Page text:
Last week, you probably saw news about a ransomware attack on Garmin. It started on 23 July and continued through the weekend. Garmin users worldwide weren’t able to use Garmin connect, the company’s website was down, support centers were out of commission and flyGarmin services were also down.
Firstly, the Attackers encrypted some of Garmin’s system and then demanded for $10 million to restore the access.
Last Tuesday, the website was back up and activities are syncing again. But, how did this attack happen? Let’s find out.
How this attack happened
Oren T. Dvoskin, the Global marketing director of Sasa Software explained this week, ransomware attacks are commonplace and easy to fall for. Sasa Software(an Israeli IT security firm), that specialize in preventing file-based attacks.
He said “You open an inconspicuous email attachment, and before knowing it, your files are encrypted”. Sometimes these files can restore using backups, or by paying the ransom, usually in Bitcoin. Victims often find that ransomware attackers have excellent customer services.
Ransomware attackers can target individuals, but it’s usually more profitable for attackers to go after large organizations.
In the ransom attack on Garmin, the attackers used WastedLocker ransomware. WastedLocker is operated by Russian cybercrime group Evil Corp, and is used by the group to attack specific organizations.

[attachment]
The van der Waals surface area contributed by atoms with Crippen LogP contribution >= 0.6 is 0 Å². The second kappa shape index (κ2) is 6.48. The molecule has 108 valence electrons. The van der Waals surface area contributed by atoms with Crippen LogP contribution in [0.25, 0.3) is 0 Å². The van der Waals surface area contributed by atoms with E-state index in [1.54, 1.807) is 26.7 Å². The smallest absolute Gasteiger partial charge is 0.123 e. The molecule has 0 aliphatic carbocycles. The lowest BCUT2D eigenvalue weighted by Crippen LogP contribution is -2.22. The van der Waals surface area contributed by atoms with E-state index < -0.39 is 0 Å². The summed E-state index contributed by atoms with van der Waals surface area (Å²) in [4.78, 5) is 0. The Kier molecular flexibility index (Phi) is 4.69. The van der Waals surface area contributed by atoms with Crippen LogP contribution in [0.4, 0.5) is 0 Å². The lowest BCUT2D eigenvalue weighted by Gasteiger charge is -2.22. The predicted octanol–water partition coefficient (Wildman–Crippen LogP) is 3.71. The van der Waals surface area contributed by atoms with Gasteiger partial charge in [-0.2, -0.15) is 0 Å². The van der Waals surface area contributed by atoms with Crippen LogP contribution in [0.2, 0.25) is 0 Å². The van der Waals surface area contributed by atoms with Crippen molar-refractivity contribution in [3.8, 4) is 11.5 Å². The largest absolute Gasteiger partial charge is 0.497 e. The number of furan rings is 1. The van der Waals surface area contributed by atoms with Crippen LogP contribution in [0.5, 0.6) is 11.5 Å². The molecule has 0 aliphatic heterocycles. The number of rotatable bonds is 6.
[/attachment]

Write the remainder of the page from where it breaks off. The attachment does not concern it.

According to Dvoskin, to deliver the ransomware, the Evil Corp adds malicious code to existing websites. This code tells users to download a software update.
Dvoskin also said, the attack was started when users were browsing legitimate websites. Browsing the site opens a page telling users to download fake software. In the case of Garmin, it was hacked news sites, sending a request to update Google chrome browsers.
By installing an update of Google Chrome a weaponized file entered into the user’s computer, from where it was able to spread across Garmin’s system.
These files enable attackers to study the victim’s network to identify weaknesses and use the discovered vulnerabilities to spread the ransom component in as many locations as possible.
When the control is achieved, many attackers withdraw data from the network prior to the ransomware activation.
Once the process of taking control and exfiltration has been completed, the ransom is activated in an orchestrated way to achieve a rapid enterprise-wide disruption. Depending on the effort required to achieve control, this process can take several weeks.
Once the WastedLocker activated on the Garmin network, the ransomware was set to encrypting files. According to reports, as the devices were being encrypted, the Garmin IT department tried to shut down all the network computers remotely. Also home computers connected via VPN. All devices in a data center were also shut down and results of which Garmin connect and other services went down.
With the data encrypted, the attackers then reportedly demanded a US$10 million ransom in exchange for a key that would decrypt the data.